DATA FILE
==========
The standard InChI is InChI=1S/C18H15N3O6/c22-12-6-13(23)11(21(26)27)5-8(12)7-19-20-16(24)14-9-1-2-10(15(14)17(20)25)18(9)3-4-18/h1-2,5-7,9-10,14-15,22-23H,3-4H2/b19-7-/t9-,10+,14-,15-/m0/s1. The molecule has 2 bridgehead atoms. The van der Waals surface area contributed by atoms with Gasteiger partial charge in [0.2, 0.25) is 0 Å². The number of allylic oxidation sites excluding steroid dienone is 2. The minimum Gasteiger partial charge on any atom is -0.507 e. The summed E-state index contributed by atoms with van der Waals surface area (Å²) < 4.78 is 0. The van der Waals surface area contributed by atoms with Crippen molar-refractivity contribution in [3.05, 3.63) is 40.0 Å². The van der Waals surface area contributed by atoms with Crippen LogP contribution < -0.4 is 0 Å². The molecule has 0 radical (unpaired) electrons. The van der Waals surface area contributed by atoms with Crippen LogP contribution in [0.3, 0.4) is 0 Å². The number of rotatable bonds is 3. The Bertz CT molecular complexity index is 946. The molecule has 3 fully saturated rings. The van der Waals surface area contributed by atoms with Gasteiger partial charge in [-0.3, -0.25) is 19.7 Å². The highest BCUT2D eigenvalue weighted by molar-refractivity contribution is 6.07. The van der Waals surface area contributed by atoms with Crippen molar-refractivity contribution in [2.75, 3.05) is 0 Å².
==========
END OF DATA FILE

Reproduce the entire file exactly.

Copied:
The standard InChI is InChI=1S/C18H15N3O6/c22-12-6-13(23)11(21(26)27)5-8(12)7-19-20-16(24)14-9-1-2-10(15(14)17(20)25)18(9)3-4-18/h1-2,5-7,9-10,14-15,22-23H,3-4H2/b19-7-/t9-,10+,14-,15-/m0/s1. The molecule has 2 bridgehead atoms. The van der Waals surface area contributed by atoms with Gasteiger partial charge in [0.2, 0.25) is 0 Å². The number of allylic oxidation sites excluding steroid dienone is 2. The minimum Gasteiger partial charge on any atom is -0.507 e. The summed E-state index contributed by atoms with van der Waals surface area (Å²) < 4.78 is 0. The van der Waals surface area contributed by atoms with Crippen molar-refractivity contribution in [3.05, 3.63) is 40.0 Å². The van der Waals surface area contributed by atoms with Crippen LogP contribution < -0.4 is 0 Å². The molecule has 0 radical (unpaired) electrons. The van der Waals surface area contributed by atoms with Crippen LogP contribution in [0.3, 0.4) is 0 Å². The number of rotatable bonds is 3. The Bertz CT molecular complexity index is 946. The molecule has 3 fully saturated rings. The van der Waals surface area contributed by atoms with Gasteiger partial charge in [-0.3, -0.25) is 19.7 Å². The highest BCUT2D eigenvalue weighted by molar-refractivity contribution is 6.07. The van der Waals surface area contributed by atoms with Crippen molar-refractivity contribution in [2.75, 3.05) is 0 Å².